I think nitrogen (14 g/mol) is elemental water (22 g/mol) with half its volume of oxygen (8 g/mol) missing. Therefore, combining nitrogen with another half volume of oxygen should give you water. In terms of formula, nitrogen is written as H2C2 (C=6), and a full volume of water is H4C3 (C=6). A half volume of oxygen is written as H2C (C=6). If we add the nitrogen (H2C2) to the oxygen (H2C), the formula for water (H4C3) is exactly what we get!

Unfortunately, the copy I have found of Low’s book has a number of chapters missing. I do however, get a real sense of the isomeric relationships which he reveals between “elements”. It was Lavoisier who overthrew the phlogiston theory and established the concept of elements as substances which cannot be further decomposed. As I have come to trust the ideas of Lavoisier less and less, I also find that I lack the ability to trust the idea of indivisible elements. The entire periodic table no longer appears as a series of very distinct substances, but rather as a list of hydrocarbonic compounds which differ due to density.

What remains for me to end this post are Low’s thoughts on silicium (silicon). There’s no doubt he finds an intense similarity between silicon and aluminium. He writes that “the combining weight of aluminum is 14, or a multiple of that of silicium; and that accordingly, the two bodies are isomeric.”

Low continues to say that “if we were to admit the equivalent of silicium to be 7, or a multiple of 7, then silicium might be represented by HC, or a multiple of HC.” The atomic weight of silicon is listed as 28 – a multiple of 7. I am struck by the significance of the simplicity of the formula for silicon. If one was looking for a simple building block of creation, then I think silicon could be a possible contender. Low appears to confirm this with his next paragraph:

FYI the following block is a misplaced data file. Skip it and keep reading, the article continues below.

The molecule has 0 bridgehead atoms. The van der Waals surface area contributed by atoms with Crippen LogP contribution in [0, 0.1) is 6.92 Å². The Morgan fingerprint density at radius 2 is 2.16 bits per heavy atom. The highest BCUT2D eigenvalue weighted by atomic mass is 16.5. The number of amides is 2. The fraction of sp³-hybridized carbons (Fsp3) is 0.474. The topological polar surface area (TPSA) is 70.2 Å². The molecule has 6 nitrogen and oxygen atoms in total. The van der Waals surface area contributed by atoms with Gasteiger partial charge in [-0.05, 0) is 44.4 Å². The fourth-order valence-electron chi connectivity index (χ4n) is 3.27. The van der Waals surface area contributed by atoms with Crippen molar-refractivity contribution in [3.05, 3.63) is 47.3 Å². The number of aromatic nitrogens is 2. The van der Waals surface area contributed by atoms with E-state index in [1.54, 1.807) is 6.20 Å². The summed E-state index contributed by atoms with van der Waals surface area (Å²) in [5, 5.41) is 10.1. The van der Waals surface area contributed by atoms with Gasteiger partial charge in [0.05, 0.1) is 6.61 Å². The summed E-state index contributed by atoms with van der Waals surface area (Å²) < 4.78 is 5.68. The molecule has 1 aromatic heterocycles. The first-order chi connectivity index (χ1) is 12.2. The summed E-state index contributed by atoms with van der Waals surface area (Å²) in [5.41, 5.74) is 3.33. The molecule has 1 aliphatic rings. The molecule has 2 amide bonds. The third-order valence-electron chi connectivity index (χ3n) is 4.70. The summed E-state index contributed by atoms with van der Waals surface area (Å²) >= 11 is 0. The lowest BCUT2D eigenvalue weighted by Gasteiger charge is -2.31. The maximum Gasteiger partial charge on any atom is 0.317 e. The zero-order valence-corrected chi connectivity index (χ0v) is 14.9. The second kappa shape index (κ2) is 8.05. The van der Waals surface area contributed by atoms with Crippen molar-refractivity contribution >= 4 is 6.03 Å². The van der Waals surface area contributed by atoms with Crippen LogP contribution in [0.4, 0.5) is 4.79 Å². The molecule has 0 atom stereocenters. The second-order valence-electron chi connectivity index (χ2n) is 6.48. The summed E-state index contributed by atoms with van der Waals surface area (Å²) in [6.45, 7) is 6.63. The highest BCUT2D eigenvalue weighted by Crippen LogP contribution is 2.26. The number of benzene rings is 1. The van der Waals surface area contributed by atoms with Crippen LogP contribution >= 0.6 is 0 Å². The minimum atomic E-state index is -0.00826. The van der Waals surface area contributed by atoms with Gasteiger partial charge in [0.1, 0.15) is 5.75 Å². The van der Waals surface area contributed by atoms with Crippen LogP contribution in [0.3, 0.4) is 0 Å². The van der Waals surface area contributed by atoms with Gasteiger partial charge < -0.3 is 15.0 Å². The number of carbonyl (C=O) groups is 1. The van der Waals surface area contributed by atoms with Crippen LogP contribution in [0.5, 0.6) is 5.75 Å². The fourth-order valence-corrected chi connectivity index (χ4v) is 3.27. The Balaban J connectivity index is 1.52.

“If, in any former state of the globe [our planet], the aqueous portion predominated, as there is reason to believe it did, over the solid, we might perhaps believe, that one of the means of diminishing the volume of water, has the combination of its hydrogen with the molecules of carbon to form silicium, and of its oxygen with the silicium generated to form silica; for HO + C = HC + O, ex hypothesi, silica.”

Silica, of course is sand. It seems quite strange to think of sand as being the direct result of a reaction between carbon and water. Low is describing the transformation of water into sand, and if I’m understanding theory so far, the possibility that sand can be turned into water. Rather poetically, the front cover of Low’s book is furnished with a photograph of sand-dunes in a desert somewhere, like an oasis waiting to be discovered.

I also like that Low calls carbon “the primary element”. I think carbon is another name for phlogiston, and I think phlogiston is extremely close to the very substance of the Universe itself – the aether. Thanks to David Low and his book, we now have the means to explore, in formula, exactly how the Universal substance creates the substance of the Universe.

Many thanks:
http://en.wikipedia.org/wiki/Fujiwhara_effect
http://docs.google.com/gview?a=v&q=cache:Ymj4rBb2VqgJ:www.chemistry.sfu.ca/assets/uploads/file/Course%2520Materials%252009-3/chem%2520121%2520Surrey/LECTU
http://en.wikipedia.org/wiki/Diamond
http://www.lenntech.com/periodic/elements/si.htm
http://www.scs.uiuc.edu/~mainzv/exhibit/lavoisier.htm